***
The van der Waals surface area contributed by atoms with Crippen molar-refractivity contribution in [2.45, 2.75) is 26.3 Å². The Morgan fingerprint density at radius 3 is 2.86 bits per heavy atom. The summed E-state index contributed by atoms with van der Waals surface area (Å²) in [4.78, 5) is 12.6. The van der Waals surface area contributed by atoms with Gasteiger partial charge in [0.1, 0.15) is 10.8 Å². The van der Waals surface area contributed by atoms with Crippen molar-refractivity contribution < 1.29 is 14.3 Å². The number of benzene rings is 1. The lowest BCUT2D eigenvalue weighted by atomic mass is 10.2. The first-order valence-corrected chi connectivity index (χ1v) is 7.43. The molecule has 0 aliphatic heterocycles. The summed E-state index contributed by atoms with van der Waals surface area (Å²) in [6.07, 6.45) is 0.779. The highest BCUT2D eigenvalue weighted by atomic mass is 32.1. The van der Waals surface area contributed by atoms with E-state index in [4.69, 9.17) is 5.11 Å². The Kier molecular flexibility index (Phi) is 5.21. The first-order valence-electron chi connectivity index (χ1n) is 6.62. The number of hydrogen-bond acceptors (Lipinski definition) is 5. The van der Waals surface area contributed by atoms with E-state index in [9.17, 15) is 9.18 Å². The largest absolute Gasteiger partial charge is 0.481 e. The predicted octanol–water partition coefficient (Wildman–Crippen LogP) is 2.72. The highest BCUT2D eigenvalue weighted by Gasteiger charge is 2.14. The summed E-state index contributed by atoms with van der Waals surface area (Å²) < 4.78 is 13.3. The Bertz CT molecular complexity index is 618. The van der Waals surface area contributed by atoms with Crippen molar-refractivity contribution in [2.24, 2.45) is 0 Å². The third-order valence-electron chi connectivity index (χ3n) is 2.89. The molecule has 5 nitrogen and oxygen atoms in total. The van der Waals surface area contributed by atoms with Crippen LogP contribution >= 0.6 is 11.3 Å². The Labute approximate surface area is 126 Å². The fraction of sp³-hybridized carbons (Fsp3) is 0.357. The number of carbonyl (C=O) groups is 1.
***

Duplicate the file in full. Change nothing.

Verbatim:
The van der Waals surface area contributed by atoms with Crippen molar-refractivity contribution in [2.45, 2.75) is 26.3 Å². The Morgan fingerprint density at radius 3 is 2.86 bits per heavy atom. The summed E-state index contributed by atoms with van der Waals surface area (Å²) in [4.78, 5) is 12.6. The van der Waals surface area contributed by atoms with Gasteiger partial charge in [0.1, 0.15) is 10.8 Å². The van der Waals surface area contributed by atoms with Crippen molar-refractivity contribution < 1.29 is 14.3 Å². The number of benzene rings is 1. The lowest BCUT2D eigenvalue weighted by atomic mass is 10.2. The first-order valence-corrected chi connectivity index (χ1v) is 7.43. The molecule has 0 aliphatic heterocycles. The summed E-state index contributed by atoms with van der Waals surface area (Å²) in [6.07, 6.45) is 0.779. The highest BCUT2D eigenvalue weighted by atomic mass is 32.1. The van der Waals surface area contributed by atoms with E-state index in [4.69, 9.17) is 5.11 Å². The Kier molecular flexibility index (Phi) is 5.21. The first-order valence-electron chi connectivity index (χ1n) is 6.62. The number of hydrogen-bond acceptors (Lipinski definition) is 5. The van der Waals surface area contributed by atoms with E-state index in [9.17, 15) is 9.18 Å². The largest absolute Gasteiger partial charge is 0.481 e. The predicted octanol–water partition coefficient (Wildman–Crippen LogP) is 2.72. The highest BCUT2D eigenvalue weighted by Gasteiger charge is 2.14. The summed E-state index contributed by atoms with van der Waals surface area (Å²) < 4.78 is 13.3. The Bertz CT molecular complexity index is 618. The van der Waals surface area contributed by atoms with Crippen molar-refractivity contribution in [2.24, 2.45) is 0 Å². The third-order valence-electron chi connectivity index (χ3n) is 2.89. The molecule has 5 nitrogen and oxygen atoms in total. The van der Waals surface area contributed by atoms with Crippen LogP contribution >= 0.6 is 11.3 Å². The Labute approximate surface area is 126 Å². The fraction of sp³-hybridized carbons (Fsp3) is 0.357. The number of carbonyl (C=O) groups is 1.